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WALLFACE MOUNTAIN “DIVIDE” BUSHWHACK
ROUTE; A” circular” bushwhack and trail hike; starting and finishing at Scott Pond, travelling over the summit of Wallface Mountain from one watershed (St. Lawerance Seaway) to another (Hudson River) and up the Brook that drains from the Wallface Ponds, around the NE shore of Lower Wallface Pond and so to the end of the Wallface Pond Trail and back to Scott Ponds Splash Dam.
TIME: 6.25 hours
COMMENTS: Pretty much what you’d expect for a mostly off-trail hike in the Adirondacks; lots of steep ups and downs through dense taiga forests, unexpected cliffs, vest-pocket spruce-meadows (locally called vlys), swimming through the trees and few views. At the end of it I was pock-marked with bruises and scratched about the face and wrists- looking like some unsuccessful suicide. All for the chance to visit the top of some peak that few people give rat’s ass about (To paraphrase Boardman and Tasker, if anyone remembers them), but maybe for a chance to be fully alive for a time.
DETAILS (You got ‘em) Some sections were easier to travel then others. I found lots of tangles of old and large wind-thrown trees, moldering away and covered with mosses and embedded in thick new growth- which I call “HASH”- that represented impediments to my route up the large draw which I used as part of the route up to Wallface Mountains summit. At one point I found myself on an old logging road, narrow and at times lined with corduroy, which seemed to march straight up the draw to a small notch- but near to that notch this very faint and intermittent old road was wiped out by the hash, so I left the draw and just went for the summit up the flank of the mountain. That was some hard going. Lots of hash and low cliffs.
The summit ridge itself was surprisingly easy to travel and I passed over it twice, zig-zagging around in an effort to pass over the highest piece of real estate up there- which would probably be the top of one of the several large and moss-covered boulders . So I did a little “River Dance” on several of those and since nothing screamed out “This is it” (well- I did see a quart sized vitamin water bottle inverted and stuck on the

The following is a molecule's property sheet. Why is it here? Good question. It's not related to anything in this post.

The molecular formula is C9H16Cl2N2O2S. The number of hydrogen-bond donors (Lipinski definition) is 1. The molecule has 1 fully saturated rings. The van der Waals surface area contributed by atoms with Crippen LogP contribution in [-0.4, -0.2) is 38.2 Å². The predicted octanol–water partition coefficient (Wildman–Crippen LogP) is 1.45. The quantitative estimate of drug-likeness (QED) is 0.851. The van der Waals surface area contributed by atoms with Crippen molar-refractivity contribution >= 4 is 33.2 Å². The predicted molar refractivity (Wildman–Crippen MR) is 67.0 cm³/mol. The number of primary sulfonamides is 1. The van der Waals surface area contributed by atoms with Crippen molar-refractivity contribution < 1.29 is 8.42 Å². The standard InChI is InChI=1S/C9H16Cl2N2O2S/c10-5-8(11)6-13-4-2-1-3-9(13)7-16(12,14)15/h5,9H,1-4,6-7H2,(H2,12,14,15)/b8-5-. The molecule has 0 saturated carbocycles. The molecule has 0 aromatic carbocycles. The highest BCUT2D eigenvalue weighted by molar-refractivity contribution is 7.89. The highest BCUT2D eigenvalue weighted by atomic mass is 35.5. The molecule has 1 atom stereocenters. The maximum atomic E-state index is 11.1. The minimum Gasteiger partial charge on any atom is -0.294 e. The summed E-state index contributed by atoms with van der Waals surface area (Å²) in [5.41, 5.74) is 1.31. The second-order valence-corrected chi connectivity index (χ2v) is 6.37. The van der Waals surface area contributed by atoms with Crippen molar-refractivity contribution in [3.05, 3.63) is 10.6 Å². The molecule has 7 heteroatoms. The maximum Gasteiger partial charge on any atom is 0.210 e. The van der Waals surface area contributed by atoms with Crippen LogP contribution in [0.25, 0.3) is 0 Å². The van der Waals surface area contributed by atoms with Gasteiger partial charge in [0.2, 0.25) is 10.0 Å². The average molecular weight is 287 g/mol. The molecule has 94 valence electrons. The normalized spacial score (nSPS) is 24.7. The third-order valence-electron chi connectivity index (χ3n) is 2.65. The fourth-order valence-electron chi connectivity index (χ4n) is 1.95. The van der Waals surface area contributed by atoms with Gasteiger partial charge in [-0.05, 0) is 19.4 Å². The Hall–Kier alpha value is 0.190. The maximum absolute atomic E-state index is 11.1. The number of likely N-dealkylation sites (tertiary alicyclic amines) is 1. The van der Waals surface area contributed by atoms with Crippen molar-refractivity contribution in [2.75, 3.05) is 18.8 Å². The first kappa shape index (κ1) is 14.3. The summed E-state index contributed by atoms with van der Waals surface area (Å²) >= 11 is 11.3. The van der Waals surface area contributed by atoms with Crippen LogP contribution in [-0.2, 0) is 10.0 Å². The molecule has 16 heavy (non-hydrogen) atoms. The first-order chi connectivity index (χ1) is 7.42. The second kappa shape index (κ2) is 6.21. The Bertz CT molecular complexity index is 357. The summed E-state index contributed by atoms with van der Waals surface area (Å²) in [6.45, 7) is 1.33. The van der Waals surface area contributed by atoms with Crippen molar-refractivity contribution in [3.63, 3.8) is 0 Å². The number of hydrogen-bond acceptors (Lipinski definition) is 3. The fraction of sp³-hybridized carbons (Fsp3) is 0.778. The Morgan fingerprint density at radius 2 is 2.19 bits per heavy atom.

end of a long branch that was leaning up against one of those boulder :-D), I called it good enough. I walked west out along the ridge and then down a steep but pleasant slope, loosing around 350 vertical feet and hitting that small notch in around 15 minutes. It was a pleasant place so I took a very short break in a fallow fern field before continuing on.
Next I dropped into the drainage of the Wallface Ponds. I dropped some 4- 500 vertical feet and hit a very pretty area-a steep draw with a small feeder brook running down it's bottom. I followed this brook down water to the main brook. I turned to follow this main brook- the outlet of the Wallface Ponds- now following up water. First travelling mostly north and then mostly west as the brook turned up and into a steep sided gorge of wet mossy rock and thick forest. This brook soon became a series of waterfalls that start right from the lip of Lower Wallface Pond and drop 3 or 400 feet. I carefully chose my route up this gorge. As new terrain appeared before me I scanned for the best route up the gorge, crossing from one side to the other or even choosing to go up the brook itself-whichever way was best- until I climbed over the edge of the Pond. My focus was complete and my mind and physical self were never more fused. I felt completely alive.
By the time that I had climbed up and over that lip, I was ready for a change and I got it big time when I stepped out from under the forest fringing the pond to stand at the edge of a large pond (Lower Wallface Pond). Open to the unbounded sky, surrounded by endless hills and mountains covered in dense forest and flat as a table it seemed to me to be the biggest and flattest pond that I had ever seen. I felt like a castaway, alone and lost on the edge of a vast wilderness untrod by human feet and unexplored. The contrast between that which I had been experiencing and this new view was disorienting for several moments...then I got a grip. I saw where I had to go in order to pick up the end of the marked trail and began to make my way along the north east edge of the pond and then into a nice channel between Upper and Lower Wallface Ponds. The "bushwhack trail" that starts at the end of the marked trail crosses this channel and I was able to easily find it and follow it to the end of the marked trail. I am sure that this well defined path is used by hunters, fishermen, campers, and and even the ocassional boater to access this lovely and remote area, but I have used it in order to get around these lakes in order to bushwhack MacNaughton Mountain. I saw several well used campsites along this path and along the edge of the Pond.
Once on the marked trail, it was another 1.2 miles of some of the wettest, muddiest and fall prone hiking of the day to get back to my camp near the Splash Dam on Scott Pond. One slip in the mud at the start of this trail and I bruised my rib cage and got covered in mud!
Once back at camp I spent a pleasant evening roasting squirrels and drinking Balsam needle tea for my dinner. And, no, squirrel does not taste like chicken- not even remotely.Take that Bear Grylls. (only joking Broheim).